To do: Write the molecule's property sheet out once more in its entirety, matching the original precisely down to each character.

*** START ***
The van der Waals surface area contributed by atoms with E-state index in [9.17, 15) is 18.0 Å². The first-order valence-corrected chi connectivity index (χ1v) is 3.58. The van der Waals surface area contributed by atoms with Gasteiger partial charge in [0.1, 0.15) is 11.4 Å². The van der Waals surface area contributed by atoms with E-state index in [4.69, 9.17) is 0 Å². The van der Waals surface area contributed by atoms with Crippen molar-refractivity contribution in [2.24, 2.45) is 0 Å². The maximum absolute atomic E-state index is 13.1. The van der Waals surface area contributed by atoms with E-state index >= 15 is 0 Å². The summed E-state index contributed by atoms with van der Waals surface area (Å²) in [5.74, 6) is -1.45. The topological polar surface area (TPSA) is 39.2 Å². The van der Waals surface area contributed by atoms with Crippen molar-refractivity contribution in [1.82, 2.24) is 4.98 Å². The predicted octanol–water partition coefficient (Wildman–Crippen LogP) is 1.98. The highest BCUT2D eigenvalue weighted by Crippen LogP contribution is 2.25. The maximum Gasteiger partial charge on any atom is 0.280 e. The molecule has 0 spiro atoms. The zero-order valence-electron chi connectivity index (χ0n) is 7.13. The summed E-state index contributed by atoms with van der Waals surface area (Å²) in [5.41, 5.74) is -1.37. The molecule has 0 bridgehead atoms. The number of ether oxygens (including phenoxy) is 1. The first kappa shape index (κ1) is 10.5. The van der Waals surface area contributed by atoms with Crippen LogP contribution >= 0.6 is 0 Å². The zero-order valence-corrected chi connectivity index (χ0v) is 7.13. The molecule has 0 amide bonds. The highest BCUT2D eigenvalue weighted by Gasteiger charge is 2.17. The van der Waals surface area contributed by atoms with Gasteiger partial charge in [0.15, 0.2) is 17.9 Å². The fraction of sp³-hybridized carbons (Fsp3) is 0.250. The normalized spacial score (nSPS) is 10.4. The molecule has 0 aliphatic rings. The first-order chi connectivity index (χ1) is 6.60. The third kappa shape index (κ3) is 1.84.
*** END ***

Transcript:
The van der Waals surface area contributed by atoms with E-state index in [9.17, 15) is 18.0 Å². The first-order valence-corrected chi connectivity index (χ1v) is 3.58. The van der Waals surface area contributed by atoms with Gasteiger partial charge in [0.1, 0.15) is 11.4 Å². The van der Waals surface area contributed by atoms with E-state index in [4.69, 9.17) is 0 Å². The van der Waals surface area contributed by atoms with Crippen molar-refractivity contribution in [2.24, 2.45) is 0 Å². The maximum absolute atomic E-state index is 13.1. The van der Waals surface area contributed by atoms with E-state index >= 15 is 0 Å². The summed E-state index contributed by atoms with van der Waals surface area (Å²) in [5.74, 6) is -1.45. The topological polar surface area (TPSA) is 39.2 Å². The van der Waals surface area contributed by atoms with Crippen molar-refractivity contribution in [1.82, 2.24) is 4.98 Å². The predicted octanol–water partition coefficient (Wildman–Crippen LogP) is 1.98. The highest BCUT2D eigenvalue weighted by Crippen LogP contribution is 2.25. The maximum Gasteiger partial charge on any atom is 0.280 e. The molecule has 0 spiro atoms. The zero-order valence-electron chi connectivity index (χ0n) is 7.13. The summed E-state index contributed by atoms with van der Waals surface area (Å²) in [5.41, 5.74) is -1.37. The molecule has 0 bridgehead atoms. The number of ether oxygens (including phenoxy) is 1. The first kappa shape index (κ1) is 10.5. The van der Waals surface area contributed by atoms with Crippen LogP contribution >= 0.6 is 0 Å². The zero-order valence-corrected chi connectivity index (χ0v) is 7.13. The molecule has 0 amide bonds. The highest BCUT2D eigenvalue weighted by Gasteiger charge is 2.17. The van der Waals surface area contributed by atoms with Gasteiger partial charge in [0.15, 0.2) is 17.9 Å². The fraction of sp³-hybridized carbons (Fsp3) is 0.250. The normalized spacial score (nSPS) is 10.4. The molecule has 0 aliphatic rings. The first-order chi connectivity index (χ1) is 6.60. The third kappa shape index (κ3) is 1.84.